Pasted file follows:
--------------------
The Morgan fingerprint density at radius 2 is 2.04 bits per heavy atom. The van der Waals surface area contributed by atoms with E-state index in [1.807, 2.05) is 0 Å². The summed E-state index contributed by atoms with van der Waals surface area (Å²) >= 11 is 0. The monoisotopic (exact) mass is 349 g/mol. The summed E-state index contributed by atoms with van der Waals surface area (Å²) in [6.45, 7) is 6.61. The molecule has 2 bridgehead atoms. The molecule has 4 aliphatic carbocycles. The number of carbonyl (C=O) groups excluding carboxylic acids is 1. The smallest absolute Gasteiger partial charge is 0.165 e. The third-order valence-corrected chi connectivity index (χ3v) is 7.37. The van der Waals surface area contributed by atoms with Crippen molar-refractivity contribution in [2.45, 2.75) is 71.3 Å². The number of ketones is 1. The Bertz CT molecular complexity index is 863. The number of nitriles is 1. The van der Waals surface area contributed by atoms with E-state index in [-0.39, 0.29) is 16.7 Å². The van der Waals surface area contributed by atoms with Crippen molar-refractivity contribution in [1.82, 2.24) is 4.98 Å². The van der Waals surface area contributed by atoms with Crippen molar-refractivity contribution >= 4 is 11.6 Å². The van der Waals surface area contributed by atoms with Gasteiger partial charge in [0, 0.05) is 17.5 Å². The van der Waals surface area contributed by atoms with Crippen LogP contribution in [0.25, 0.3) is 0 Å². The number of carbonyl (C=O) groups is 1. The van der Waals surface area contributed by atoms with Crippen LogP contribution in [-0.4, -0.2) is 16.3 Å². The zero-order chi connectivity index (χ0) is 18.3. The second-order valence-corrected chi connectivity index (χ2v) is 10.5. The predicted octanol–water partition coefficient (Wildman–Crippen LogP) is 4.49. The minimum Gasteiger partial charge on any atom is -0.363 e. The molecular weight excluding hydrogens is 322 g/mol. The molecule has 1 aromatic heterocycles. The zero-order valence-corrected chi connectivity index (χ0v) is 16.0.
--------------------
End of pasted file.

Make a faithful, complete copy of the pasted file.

The Morgan fingerprint density at radius 2 is 2.04 bits per heavy atom. The van der Waals surface area contributed by atoms with E-state index in [1.807, 2.05) is 0 Å². The summed E-state index contributed by atoms with van der Waals surface area (Å²) >= 11 is 0. The monoisotopic (exact) mass is 349 g/mol. The summed E-state index contributed by atoms with van der Waals surface area (Å²) in [6.45, 7) is 6.61. The molecule has 2 bridgehead atoms. The molecule has 4 aliphatic carbocycles. The number of carbonyl (C=O) groups excluding carboxylic acids is 1. The smallest absolute Gasteiger partial charge is 0.165 e. The third-order valence-corrected chi connectivity index (χ3v) is 7.37. The van der Waals surface area contributed by atoms with Crippen molar-refractivity contribution in [2.45, 2.75) is 71.3 Å². The number of ketones is 1. The Bertz CT molecular complexity index is 863. The number of nitriles is 1. The van der Waals surface area contributed by atoms with E-state index in [-0.39, 0.29) is 16.7 Å². The van der Waals surface area contributed by atoms with Crippen molar-refractivity contribution in [1.82, 2.24) is 4.98 Å². The van der Waals surface area contributed by atoms with Crippen molar-refractivity contribution >= 4 is 11.6 Å². The van der Waals surface area contributed by atoms with Gasteiger partial charge in [0, 0.05) is 17.5 Å². The van der Waals surface area contributed by atoms with Crippen LogP contribution in [0.25, 0.3) is 0 Å². The number of carbonyl (C=O) groups is 1. The van der Waals surface area contributed by atoms with Crippen LogP contribution in [-0.4, -0.2) is 16.3 Å². The zero-order chi connectivity index (χ0) is 18.3. The second-order valence-corrected chi connectivity index (χ2v) is 10.5. The predicted octanol–water partition coefficient (Wildman–Crippen LogP) is 4.49. The minimum Gasteiger partial charge on any atom is -0.363 e. The molecular weight excluding hydrogens is 322 g/mol. The molecule has 1 aromatic heterocycles. The zero-order valence-corrected chi connectivity index (χ0v) is 16.0.